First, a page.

EcoRubric 14:34 06 Nov 2023

Kakhovka hydroelectric power plant and the energy system of Ukraine: is it possible to live without it and what non-obvious functions it performed

Next spring, the settlements below the Kakhovka hydroelectric power plant may be hit by floods again. Rubryka explains why and what to do with it.

What is the problem?

On June 6, 2022, the Russian forces occupying Ukraine's Kherson region blew up the dam at Kakhovka Hydroelectric Power Plant (HPP), rendering it completely inoperable.

Відновлення Каховської ГЕС

Consequences of undermining the Kakhovka HPP by the occupying forces of the Russian Federation. Photo from open sources

There has been a lot of discussion among Ukrainians about whether it is worth restoring the HPP. Environmentalists, hydropower engineers, and those who care have offered many alternative options, while Ukrhydroenergo, the largest hydropower generating company in Ukraine, is firmly determined to rebuild the Kakhovka HPP after the end of hostilities – the main argument being the need to provide electricity to the region.

Rubryka has already explored alternative options that could satisfy the needs of the population while also preserving the natural ecosystem, which has now begun to regrow on the exposed bottom of the Kakhovka Reservoir. However, the question of what role Kakhovka HPP will play in Ukraine's future energy system remains open.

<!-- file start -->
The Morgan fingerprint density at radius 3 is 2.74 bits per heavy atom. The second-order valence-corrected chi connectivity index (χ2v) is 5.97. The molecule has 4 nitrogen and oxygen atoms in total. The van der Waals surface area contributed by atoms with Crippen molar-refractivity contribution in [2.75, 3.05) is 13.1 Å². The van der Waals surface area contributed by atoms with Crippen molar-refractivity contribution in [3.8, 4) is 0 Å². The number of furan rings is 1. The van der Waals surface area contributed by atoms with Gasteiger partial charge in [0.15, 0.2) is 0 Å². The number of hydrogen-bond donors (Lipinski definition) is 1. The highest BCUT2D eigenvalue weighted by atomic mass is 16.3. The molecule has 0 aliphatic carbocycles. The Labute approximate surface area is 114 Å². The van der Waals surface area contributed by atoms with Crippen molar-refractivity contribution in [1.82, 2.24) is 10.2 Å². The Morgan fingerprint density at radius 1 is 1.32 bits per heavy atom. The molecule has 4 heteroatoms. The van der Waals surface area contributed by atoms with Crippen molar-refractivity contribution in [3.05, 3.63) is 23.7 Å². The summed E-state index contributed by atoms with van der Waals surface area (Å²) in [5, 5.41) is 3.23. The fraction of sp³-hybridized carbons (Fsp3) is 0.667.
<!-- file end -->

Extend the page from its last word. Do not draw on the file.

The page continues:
In this article, we considered other non-obvious functions of the destroyed hydroelectric power plant and figured out what impact it had on the energy system of Ukraine.

What is the solution?
Is it possible to live without Kakhovka HPP? 

The Kakhovka HPP, destroyed by the Russians, was one of Ukraine's eight active hydroelectric plants. Its maximum capacity was 334 megawatts. On average, the plant produced about one billion kilowatt hours of electricity annually. On the scale of the whole of Ukraine, this is a tiny amount — less than 1%.

The Kakhovka HPP's electrical contribution to the power system's energy balance was small. But the picture is different looking at the power balance. The maximum consumption of Ukraine in the winter before the war was about 24 gigawatts for several hours. The formally installed capacity of all power plants in the country was twice as much.

So, at when those 24 gigawatts were needed — and it wasn't every year — Ukraine couldn't do without importing from outside. "In other words, Kakhovka's contribution in terms of capacity is already twice as large. And if you take into account that water does not need to be 'mined' and is always available in the reservoir, then the role of the station increases even more. There is no need to talk about moments of missile attacks. It is difficult to overestimate the contribution of the HPP during the shelling of 2022 and to calculate it in percentages," explains energy expert Viktor Vizdigovskyi.